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The Cicadas Have Arrived In Illinois: Key Facts And FAQs

The long-awaited emergence of trillions of periodical cicadas has begun in Illinois, marking their first appearance in 17 years.

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Cicadas have started popping out of the soil in the Chicago area and across Illinois, marking the long-awaited return of these fascinating insects. For the first time in 17 years, trillions of periodical cicadas are emerging, offering a spectacle that is both captivating and a bit unsettling for some.

Here are some answers to common questions and key facts to help you understand and appreciate the cicada phenomenon.

1. Cicada Types And Life Cycles

Illinois is home to both annual and periodical cicadas. The annual cicadas appear every year, while the periodical cicadas emerge in massive numbers every 13 or 17 years. This year, the spotlight is on the periodical cicadas, which have been living underground for the past 17 years, feeding on tree roots and biding their time until their synchronised emergence.

2. Why Are Cicadas So Loud?

Cicadas produce their distinctive sound using a corrugated exoskeletal structure in their thorax called a tymbal. This organ, specialised for sound production, functions similarly to a rattlesnake's rattle, though without any threatening intent. Only male cicadas make this noise to attract females. They create these sounds by contracting muscles to deform their ribs inward, which then snap back, repeating this motion rapidly.

According to Derke Hughes of the Naval Undersea Warfare Centre, if humans had a similar structure, it would involve muscles on either side of the torso that could collapse the chest inward dramatically, reported CBS news. This biological feature allows cicadas to produce sounds reaching up to 100 decibels, comparable to a lawnmower.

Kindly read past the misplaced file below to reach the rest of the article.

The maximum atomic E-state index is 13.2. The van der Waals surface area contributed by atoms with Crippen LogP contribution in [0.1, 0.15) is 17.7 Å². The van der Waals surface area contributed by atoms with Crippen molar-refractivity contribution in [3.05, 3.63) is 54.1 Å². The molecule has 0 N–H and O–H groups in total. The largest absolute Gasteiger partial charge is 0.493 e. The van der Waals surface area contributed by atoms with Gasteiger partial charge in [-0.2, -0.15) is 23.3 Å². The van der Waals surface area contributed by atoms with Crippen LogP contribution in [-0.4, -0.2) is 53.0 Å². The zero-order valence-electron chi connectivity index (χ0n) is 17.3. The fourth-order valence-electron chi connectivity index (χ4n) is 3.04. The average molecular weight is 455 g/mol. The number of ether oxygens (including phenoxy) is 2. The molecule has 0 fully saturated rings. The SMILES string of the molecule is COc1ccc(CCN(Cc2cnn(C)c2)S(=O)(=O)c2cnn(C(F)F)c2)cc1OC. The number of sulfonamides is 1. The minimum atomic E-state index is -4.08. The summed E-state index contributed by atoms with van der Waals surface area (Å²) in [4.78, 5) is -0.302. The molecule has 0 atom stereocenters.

3. How Long Do Cicadas Live?

Cicadas spend the majority of their lives underground, emerging only at the end of a 13- or 17-year cycle to reproduce. Males begin buzzing loudly to attract females about four to five days after emerging. Female cicadas, in turn, signal their interest by flicking their wings.

Ken Johnson of the University of Illinois notes that female cicadas can lay 500 to 600 eggs in tree branches. The eggs hatch about six weeks later, and the nymphs fall to the ground and burrow in, starting the cycle anew. The adult cicadas, however, die shortly after the mating process, with their above-ground life lasting only about a month.

4. What Animals Eat Cicadas?

Cicadas provide a feast for many animals, including birds, mammals, and other insects. For pet owners concerned about their furry friends, Dr. Cynthia Gonzalez of Family Pet Animal Hospital in Lincoln Park reassures that cicadas are not toxic to pets and do not sting or bite.

The only issue might arise if pets ingest large amounts, particularly the exoskeleton, which can irritate their gastrointestinal tract.

5. Managing The Invasion

While cicadas are generally harmless to humans and pets, they can cause damage to young trees during egg-laying. Homeowners can protect vulnerable plants with netting or delay planting new trees until the cicada season is over.

This cicada emergence is a rare and fascinating event, offering a glimpse into nature's intricate rhythms. Whether you're intrigued by their unique life cycle or captivated by their song, the cicadas of Illinois are a reminder of the wonders of the natural world.